Let's create our file at the root of our project. I'm going to name my file "server" - I'm really creative, I know! You can create the file with the following command or however you're favorite editor allows you to.

$ touch server.js

Open that file up and add the boilerplate code for Express

const express = require('express');
const app = express();
const port = process.env.PORT || 5000;
const cors = require('cors');
const path = require('path');


These lines of boilerplate do several things. They set up the express app, assign a port if the application doesn't have one, import the CORS and Path libraries from npm, and finally, it assigns the Express app to use CORS instead of the baked in security. Cors is really helpful in fine-tuning the security of your application in regards to what domains, outside of your hosting domain, can be used to access the server.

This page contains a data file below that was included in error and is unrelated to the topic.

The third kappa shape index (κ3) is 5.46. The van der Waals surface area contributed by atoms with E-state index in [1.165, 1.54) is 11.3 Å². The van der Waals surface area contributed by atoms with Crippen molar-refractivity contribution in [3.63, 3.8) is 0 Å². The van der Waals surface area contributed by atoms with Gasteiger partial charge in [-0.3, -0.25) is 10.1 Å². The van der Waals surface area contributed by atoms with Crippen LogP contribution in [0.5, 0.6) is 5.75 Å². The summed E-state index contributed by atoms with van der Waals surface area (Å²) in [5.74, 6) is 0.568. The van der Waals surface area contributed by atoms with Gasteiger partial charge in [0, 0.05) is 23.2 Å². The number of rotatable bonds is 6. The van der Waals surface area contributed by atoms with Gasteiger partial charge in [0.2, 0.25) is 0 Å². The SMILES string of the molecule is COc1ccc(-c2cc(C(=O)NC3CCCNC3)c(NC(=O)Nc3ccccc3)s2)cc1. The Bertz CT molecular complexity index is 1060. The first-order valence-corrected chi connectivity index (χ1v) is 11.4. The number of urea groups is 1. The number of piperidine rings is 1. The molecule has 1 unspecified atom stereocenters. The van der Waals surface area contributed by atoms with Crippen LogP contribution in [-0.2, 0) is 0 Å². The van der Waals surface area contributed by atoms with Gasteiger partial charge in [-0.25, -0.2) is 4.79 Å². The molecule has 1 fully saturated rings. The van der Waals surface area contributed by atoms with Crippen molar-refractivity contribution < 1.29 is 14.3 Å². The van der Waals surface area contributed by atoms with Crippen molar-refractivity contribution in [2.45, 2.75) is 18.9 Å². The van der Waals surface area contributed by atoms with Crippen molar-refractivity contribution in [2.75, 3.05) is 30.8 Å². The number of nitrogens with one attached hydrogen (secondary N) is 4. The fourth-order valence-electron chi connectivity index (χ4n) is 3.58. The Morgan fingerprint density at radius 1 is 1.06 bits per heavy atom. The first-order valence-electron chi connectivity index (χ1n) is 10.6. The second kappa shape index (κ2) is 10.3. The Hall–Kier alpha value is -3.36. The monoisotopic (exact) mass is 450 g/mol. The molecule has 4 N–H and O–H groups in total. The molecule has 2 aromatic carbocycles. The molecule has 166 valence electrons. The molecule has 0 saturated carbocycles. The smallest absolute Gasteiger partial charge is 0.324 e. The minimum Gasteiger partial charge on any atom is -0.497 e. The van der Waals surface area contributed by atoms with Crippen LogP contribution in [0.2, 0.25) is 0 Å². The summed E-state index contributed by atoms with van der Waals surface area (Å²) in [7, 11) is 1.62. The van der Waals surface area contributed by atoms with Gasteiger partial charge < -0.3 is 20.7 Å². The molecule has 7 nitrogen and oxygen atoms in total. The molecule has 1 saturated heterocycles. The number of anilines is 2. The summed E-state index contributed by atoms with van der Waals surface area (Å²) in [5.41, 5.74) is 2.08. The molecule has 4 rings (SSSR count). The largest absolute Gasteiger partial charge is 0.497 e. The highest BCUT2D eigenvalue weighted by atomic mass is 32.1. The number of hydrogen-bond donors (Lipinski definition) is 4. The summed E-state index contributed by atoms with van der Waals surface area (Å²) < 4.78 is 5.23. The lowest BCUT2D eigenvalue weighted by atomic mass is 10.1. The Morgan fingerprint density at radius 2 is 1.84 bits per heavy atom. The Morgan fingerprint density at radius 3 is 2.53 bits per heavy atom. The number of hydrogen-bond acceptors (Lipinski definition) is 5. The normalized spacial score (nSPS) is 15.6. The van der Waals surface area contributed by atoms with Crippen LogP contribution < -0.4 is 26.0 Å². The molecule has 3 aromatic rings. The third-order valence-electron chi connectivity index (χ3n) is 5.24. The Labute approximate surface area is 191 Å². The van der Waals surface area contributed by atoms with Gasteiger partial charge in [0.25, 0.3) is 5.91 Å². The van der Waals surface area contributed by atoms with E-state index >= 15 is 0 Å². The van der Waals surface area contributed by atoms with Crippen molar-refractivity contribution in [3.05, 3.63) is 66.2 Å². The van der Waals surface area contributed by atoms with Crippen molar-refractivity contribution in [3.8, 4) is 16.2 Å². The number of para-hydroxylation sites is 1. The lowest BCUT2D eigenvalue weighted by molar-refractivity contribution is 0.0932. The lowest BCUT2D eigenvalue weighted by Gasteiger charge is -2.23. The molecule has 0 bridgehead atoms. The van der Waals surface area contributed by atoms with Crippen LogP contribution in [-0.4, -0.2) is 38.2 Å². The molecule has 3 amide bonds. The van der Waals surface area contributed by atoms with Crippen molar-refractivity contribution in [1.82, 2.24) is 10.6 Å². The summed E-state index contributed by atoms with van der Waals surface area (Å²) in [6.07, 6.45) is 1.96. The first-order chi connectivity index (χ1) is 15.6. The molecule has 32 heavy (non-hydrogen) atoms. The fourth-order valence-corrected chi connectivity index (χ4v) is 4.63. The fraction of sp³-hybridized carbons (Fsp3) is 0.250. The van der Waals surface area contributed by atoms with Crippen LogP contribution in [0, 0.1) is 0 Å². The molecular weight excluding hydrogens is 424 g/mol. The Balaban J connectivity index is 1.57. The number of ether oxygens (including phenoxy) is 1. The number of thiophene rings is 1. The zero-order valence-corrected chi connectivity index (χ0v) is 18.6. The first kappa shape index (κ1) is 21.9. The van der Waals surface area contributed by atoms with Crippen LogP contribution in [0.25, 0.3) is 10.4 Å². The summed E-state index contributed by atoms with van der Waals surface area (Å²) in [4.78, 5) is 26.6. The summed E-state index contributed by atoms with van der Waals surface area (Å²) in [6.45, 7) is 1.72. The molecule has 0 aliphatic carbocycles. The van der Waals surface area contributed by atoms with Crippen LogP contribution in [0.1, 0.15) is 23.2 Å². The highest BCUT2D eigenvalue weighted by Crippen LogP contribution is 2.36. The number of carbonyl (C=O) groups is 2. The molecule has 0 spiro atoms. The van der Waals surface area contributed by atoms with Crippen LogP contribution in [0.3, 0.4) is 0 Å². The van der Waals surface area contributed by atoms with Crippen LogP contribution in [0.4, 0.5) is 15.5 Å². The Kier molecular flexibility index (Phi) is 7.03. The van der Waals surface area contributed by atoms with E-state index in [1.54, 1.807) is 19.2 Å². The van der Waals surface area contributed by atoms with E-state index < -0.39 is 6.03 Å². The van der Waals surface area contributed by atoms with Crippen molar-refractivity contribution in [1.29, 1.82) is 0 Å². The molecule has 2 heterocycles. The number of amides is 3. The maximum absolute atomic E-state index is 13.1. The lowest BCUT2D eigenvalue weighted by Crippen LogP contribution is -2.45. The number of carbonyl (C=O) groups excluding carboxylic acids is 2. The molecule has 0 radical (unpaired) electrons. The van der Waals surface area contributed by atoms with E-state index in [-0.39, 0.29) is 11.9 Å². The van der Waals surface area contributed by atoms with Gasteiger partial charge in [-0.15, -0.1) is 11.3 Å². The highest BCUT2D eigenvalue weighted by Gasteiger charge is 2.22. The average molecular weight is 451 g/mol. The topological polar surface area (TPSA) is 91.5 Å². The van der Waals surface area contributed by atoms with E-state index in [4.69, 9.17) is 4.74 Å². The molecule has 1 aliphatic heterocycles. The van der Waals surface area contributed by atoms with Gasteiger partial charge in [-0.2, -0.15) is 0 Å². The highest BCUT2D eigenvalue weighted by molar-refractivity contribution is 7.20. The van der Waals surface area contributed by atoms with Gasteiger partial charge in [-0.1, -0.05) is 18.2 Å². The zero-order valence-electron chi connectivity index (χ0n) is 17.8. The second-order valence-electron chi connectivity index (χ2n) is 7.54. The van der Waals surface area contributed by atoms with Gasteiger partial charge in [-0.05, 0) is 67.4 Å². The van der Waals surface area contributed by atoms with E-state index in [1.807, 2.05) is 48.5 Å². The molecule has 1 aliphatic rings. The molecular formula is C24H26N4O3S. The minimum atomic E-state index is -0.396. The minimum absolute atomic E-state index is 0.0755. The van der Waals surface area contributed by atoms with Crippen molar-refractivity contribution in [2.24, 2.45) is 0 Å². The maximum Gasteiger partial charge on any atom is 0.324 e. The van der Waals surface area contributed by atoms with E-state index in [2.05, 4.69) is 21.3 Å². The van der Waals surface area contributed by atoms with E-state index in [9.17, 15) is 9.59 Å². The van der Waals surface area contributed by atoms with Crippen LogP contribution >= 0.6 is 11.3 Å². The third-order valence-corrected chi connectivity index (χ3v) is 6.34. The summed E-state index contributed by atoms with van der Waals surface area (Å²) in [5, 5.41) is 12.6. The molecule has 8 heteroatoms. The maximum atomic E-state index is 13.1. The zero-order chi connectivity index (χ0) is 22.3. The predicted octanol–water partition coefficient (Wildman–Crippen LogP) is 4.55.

Just a few more lines before we're ready to use the server!

app.get('*', (req, res) => {
    res.sendFile(path.resolve(__dirname, 'public', 'index.html'));
app.listen(port, () => {
    console.log(`Server is up at port ${port}`);

The first two functions are used to serve the index.html in the public directory to the browser. If you'd like to read more on how the Path library works take a look here, but It's essentially a baked in library that allows Node.js to read and write files!

The last function is a listener that prints out a statement about the port number of the server! This is a really quick way to know if the server is up when developing locally.